If you need to file for bankruptcy for your business, the goal may be to discharge your debts and keep the business afloat. In some circumstances, you may file for bankruptcy while dissolving or closing the business to resolve its outstanding debts.
As the owner or primary shareholder of a business with a lot of debt, you may worry about how creditors will respond to your filing. Is it possible for them to take action against you individually because of your business’s financial issues?
The structure of your business affects creditor claims
Depending on how you started and held your business, creditors could potentially bring claims against your personal property for your unpaid debts. For example, if the business is a sole proprietorship and you frequently commingled your business assets with your personal accounts, your assets may be at risk.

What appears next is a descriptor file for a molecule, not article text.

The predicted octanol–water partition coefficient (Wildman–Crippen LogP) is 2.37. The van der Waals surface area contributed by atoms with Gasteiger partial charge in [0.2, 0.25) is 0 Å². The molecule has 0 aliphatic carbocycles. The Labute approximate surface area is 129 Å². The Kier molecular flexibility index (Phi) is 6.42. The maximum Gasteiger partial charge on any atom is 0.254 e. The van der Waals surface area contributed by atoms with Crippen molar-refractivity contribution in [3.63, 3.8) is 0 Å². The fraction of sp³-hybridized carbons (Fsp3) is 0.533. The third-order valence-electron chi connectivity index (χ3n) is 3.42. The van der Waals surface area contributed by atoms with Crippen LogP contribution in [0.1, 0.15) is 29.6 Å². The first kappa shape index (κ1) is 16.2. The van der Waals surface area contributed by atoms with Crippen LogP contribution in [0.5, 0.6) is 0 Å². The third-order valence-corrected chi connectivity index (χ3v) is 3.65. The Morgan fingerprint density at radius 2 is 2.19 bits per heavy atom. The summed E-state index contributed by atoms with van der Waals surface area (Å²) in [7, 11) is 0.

Even if you took the step of protecting your personal property by forming a limited liability company (LLC), creditors could still ask the courts to “pierce the corporate veil” if there is evidence of financial fraud prior to the bankruptcy filing. Misleading creditors, intentionally taking on debt you can’t repay and even selling assets before filing for bankruptcy might all lead to claims of fraud or illegal behavior by creditors.
Protect your assets during a business bankruptcy
Creditors can be ruthless when pursuing a debt. Protecting your personal assets, as well as the assets that allow your business to stay operational, may need to be a major priority for you when using bankruptcy to address overwhelming business debts. Legal assistance with your filing and other major business and financial decisions before and during your bankruptcy can help you avoid mistakes that might leave your personal assets vulnerable.